In 1841 Cyrus Alexander arrived in an untamed valley to manage the Sotoyome Rancho, a Mexican land grant owned by San Diego sea captain Henry Delano Fitch, and his wife, Josefa Carrillo. As payment for his services, Alexander received 9,000 acres on the eastern side of the valley, where he built his home. A tireless innovator, Alexander planted an orchard, constructed a tannery, and built the first grain mill in the area. He also planted a vineyard.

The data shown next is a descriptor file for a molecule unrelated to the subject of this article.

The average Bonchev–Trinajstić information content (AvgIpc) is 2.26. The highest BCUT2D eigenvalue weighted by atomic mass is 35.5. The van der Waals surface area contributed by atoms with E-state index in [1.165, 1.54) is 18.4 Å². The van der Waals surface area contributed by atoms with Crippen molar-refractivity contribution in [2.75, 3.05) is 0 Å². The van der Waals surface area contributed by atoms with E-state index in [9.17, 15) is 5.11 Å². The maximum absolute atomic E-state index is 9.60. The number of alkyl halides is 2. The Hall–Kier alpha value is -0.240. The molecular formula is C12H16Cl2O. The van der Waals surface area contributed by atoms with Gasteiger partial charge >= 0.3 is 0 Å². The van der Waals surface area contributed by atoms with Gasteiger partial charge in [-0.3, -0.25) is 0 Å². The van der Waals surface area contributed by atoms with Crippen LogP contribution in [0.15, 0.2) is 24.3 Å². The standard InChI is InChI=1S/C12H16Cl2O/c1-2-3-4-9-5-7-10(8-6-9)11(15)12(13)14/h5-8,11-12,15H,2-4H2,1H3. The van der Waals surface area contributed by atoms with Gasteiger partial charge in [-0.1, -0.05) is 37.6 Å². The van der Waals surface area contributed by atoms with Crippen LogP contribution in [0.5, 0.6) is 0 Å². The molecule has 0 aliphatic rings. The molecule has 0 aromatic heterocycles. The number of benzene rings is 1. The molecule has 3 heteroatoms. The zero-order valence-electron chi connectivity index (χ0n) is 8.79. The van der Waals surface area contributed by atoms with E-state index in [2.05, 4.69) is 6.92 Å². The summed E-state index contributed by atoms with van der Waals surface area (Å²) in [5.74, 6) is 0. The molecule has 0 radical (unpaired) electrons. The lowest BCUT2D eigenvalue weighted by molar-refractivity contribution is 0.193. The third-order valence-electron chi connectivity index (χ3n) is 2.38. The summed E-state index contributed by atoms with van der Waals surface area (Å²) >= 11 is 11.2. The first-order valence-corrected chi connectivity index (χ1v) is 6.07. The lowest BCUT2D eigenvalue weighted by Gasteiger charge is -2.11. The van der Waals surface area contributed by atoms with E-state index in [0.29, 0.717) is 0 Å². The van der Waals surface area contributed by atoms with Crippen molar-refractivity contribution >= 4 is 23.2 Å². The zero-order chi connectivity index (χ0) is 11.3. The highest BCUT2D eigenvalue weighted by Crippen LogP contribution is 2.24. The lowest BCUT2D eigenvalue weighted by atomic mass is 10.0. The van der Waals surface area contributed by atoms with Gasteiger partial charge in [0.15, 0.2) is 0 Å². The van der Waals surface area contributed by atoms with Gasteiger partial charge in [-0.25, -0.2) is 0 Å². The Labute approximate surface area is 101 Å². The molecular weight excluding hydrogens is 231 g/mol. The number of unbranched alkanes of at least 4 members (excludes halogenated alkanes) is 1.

In the three decades following the Gold Rush of 1849, the population of Alexander Valley grew quickly. By 1875, 230 acres were devoted to vineyards. Over the next half-century, more settlers discovered this rich land and good timber. Early residents planted wheat, grazed livestock, and grew fruits and vegetables. Early accounts of valley life include idyllic recollections of horseback trips, fishing in the river, and social activities such as dances and barbecues.